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Politics & Government

Redistricting commission approves raises while running low on funds

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Michigan Independent Citizens Redistricting Commission
The Michigan Independent Citizens Redistricting Commission has voted to give itself a raise.

Members of the Michigan Independent Citizens Redistricting Commission (MICRC) voted to give themselves a 7% raise Thursday.

Commissioners said the raise was a cost of living adjustment and argued the change was necessary due to rising inflation.

The commission's map drawing work is done. But commission chair Rebecca Szetela told reporters that defending those maps in lawsuits is still taking up much of the commission’s time.

“I wouldn’t say we’re doing nothing. There [have] been some discussions among the commissioners about potentially reducing the salary. That came up as well. And I think, as we enter into more of a latency phase as a commission, if we decide that we — our terms continue, then I think there’s going to be continued discussions about reducing our salary,” Szetela said at a press conference Thursday afternoon.

She said the group is seeking a legal opinion for how much longer they should serve.

The motion to increase the salaries passed 8-3, after some opposition.

Commissioner Doug Clark spoke against the motion. “Our workload’s diminishing at this point in time, and I don’t think it’s a prudent thing to do at this point,” he said.

The commission also heard Thursday that it’s facing a projected budget shortfall of a little over $1.2 million — largely due to legal costs.

“Because of this, we are in active conversation with how best to approach the Legislature on requesting these funds,” the group's Executive Director Suann Hammersmith told commissioners.

Hammersmith estimated the commission has around $32,000 left in its budget for the current fiscal year.

Meanwhile, the group is facing multiple active lawsuits. That’s why Hammersmith recommended the commission approve more money for legal contracts with law firms Fink Bressack and BakerHostetler.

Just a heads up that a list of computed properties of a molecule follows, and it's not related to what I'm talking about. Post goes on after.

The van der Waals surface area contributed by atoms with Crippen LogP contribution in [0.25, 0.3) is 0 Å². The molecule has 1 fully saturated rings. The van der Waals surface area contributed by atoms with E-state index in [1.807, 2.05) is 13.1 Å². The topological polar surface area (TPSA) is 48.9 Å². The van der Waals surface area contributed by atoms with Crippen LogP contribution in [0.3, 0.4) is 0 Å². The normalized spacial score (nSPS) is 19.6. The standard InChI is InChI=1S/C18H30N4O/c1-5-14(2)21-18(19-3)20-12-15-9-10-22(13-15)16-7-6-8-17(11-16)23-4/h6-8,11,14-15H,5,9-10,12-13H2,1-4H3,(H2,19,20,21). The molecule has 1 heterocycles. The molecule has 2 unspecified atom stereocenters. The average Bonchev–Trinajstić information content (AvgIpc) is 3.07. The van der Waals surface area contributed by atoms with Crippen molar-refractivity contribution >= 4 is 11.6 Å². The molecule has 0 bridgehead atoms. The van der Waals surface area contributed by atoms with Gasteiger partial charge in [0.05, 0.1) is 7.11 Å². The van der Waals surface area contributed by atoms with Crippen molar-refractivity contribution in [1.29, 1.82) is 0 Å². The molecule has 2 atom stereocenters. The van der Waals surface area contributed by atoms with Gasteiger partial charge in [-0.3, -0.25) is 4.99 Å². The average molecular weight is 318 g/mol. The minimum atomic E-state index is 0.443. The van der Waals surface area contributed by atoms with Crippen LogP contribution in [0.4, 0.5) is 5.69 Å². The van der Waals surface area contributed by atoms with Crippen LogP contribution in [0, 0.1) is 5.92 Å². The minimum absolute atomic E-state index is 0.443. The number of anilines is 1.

The commission did adopt amendments giving each of those firms $250,000.

The state constitutional amendment that created the commission requires the Legislature to fund the legal defense of its maps. But when it comes to raises and other costs, the constitution becomes murky.

But Szetela said the cost-of-living adjustments won’t be the reason the commission asks for more money.

“Any COLA adjustment has been offset by the departure of our general counsel, so, we wouldn’t be going for those reasons. It would be strictly related to then litigation and litigation costs, and that’s established by our budget, which shows exactly where those costs are coming from, and it’s almost entirely litigation and attorneys,” she said.

Thursday's meeting was General counsel Julianne Pastula’s last with the commission after she announced her resignation last month.

The meeting also brought updates from a third-party study the commission contracted from the Glengariff Group to evaluate how it did.

Overall, the commission scored well on seven areas, including partisan fairness, voter input, and transparency.

One area that stood out to Glengariff Group President Richard Czuba was how voters ranked the commission’s handling of communities of interest.

“There was a very statistically difference between Caucasian and African American voters on this one,” Czuba said.

According to the survey, 52.8% of white voters approved the commission’s handling of communities of interest, while only 14.1% disapproved.

By contrast, only 30.7% of Black voters approved while 53.9% disapproved.

“I think it confirms what we know,” Szetela said. “We know from our hearings in the metro Detroit area that [the] African American community in particular was not pleased with some of the maps that we had drawn, and they requested changes.”

The study found 65.5% of voters wanted the state to continue allowing the commission to draw its legislative maps while only 10.1% said no. That includes a majority of each political affiliation.

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